The engine is being built on a new mag case, fully shuffle-pinned, welded behind Number 3, and drilled for Hoover mods, with 911 piston squirters (to spray the underside of the pistons, for cooling) installed.The bottom end is a 4340 CroMoly crankshaft (84mm, Chevy journals, nitrided) and 5.4” forged H-beam rods with ARP2000 rod bolts. We’re using SilverLine steel-backed main bearings, double-thrust cam bearings, and Clevite rod bearings.
We’re using AA 92 mm thick-wall cylinders and forged slipper-skirt pistons with spiral-lock retainers. I’ve got a set of Deeves rings, with a Total-Seal second ring. I’m very much aiming for nice, round cylinders without blow-by no matter how hot it gets. We’re setting the deck at .040 and aiming for 9.9:1 compression.
I contacted EMPI, who had purchased Bug-Pack a few years ago, and found that they had one leftover dry-sump oil pump, which I snapped up. This was like finding a diamond in a pile of coal, only less likely. The pump has plenty of volume to feed the squirters, etc. I was super jacked up about finding this, as it means I can leave the 2276 alone.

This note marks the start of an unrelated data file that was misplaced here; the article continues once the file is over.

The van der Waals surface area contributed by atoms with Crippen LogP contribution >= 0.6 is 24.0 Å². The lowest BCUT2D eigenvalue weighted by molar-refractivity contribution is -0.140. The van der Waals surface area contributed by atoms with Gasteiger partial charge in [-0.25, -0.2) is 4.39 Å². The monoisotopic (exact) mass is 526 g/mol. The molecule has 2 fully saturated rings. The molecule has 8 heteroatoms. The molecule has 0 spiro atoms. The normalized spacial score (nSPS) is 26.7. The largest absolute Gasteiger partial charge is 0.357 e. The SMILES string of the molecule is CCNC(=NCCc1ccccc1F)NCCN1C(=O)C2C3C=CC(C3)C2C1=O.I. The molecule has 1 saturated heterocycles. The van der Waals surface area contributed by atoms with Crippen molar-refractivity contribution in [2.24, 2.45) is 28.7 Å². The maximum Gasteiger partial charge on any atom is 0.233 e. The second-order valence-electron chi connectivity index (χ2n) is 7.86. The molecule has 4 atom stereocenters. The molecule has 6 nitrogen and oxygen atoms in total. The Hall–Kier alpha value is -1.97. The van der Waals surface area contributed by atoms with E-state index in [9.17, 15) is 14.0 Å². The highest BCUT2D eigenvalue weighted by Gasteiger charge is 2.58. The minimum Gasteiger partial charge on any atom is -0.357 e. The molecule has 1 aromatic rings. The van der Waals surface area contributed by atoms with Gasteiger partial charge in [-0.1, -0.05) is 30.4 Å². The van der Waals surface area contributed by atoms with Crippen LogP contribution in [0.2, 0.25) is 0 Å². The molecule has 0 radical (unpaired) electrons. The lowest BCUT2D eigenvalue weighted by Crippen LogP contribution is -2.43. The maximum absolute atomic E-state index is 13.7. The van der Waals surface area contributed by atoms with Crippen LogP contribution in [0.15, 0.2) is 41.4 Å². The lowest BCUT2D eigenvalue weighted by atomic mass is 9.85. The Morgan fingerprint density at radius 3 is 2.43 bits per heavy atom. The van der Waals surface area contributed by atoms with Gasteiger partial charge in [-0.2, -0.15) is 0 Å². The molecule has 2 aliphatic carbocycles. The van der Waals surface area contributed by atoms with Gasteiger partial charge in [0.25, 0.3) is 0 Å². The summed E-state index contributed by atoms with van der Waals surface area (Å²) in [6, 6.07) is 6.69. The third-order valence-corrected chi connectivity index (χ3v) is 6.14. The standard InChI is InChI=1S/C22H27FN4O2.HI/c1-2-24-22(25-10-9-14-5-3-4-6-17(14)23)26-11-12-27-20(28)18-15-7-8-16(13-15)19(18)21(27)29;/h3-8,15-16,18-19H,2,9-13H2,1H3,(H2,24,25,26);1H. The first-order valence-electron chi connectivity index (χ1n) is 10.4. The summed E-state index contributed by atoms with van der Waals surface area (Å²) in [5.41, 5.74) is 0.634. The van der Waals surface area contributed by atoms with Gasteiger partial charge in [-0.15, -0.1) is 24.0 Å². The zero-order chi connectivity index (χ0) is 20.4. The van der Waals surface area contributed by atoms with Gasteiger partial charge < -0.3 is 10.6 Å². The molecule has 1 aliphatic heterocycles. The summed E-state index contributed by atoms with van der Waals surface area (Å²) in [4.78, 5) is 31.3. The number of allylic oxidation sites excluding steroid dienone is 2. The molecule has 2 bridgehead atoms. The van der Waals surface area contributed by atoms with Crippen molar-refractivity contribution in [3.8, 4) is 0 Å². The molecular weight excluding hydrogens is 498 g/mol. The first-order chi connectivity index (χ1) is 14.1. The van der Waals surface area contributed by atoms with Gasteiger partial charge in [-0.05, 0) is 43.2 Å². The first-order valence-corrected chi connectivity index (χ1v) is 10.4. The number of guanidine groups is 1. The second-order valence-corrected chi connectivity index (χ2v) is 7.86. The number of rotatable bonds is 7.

The valve-train is where I’m getting carried away. I’m using the CB 2292 cam, clearanced for stroke, and CB 28 mm ultra-light lifters with the Hoover mods. The heads are CB Panchitos… with a twist. I got new stainless 3-groove valves, and a set of Dan Ruddock’s “Beehives Done Right” valve-springs/retainers. The beehives are a single spring with lower seat and nose pressures, which can still control the valves at over 7000 RPM. As a result of the lower spring pressure, I’m running HD aluminum push-rods and will be able to get by with a stock (helical cut) cam gear, machined to be adjustable. The valve-train should be quiet, light, and (most importantly) produce less heat than a more traditional dual-spring hi-performance setup. I’m also going to run early MK1 Rabbit valve-seals in the heads. I sourced a set of PTFE seals that should hold up to the heat. Not many people do this, but I’m hoping it’ll be worth it to keep oil out of the combustion chambers.
The entire thing will be blueprinted down to the gnat’s eyelash. This is where a machinist can do his OCD thing when an assembler (like me) would pretty much just bolt things together, and why I decided to have VintageVolks do the entire longblock. I’m getting updates as we go on every measurement, and how it relates to everything else. The spread-sheet is very, very detailed, and building this engine will take probably 8 weeks total.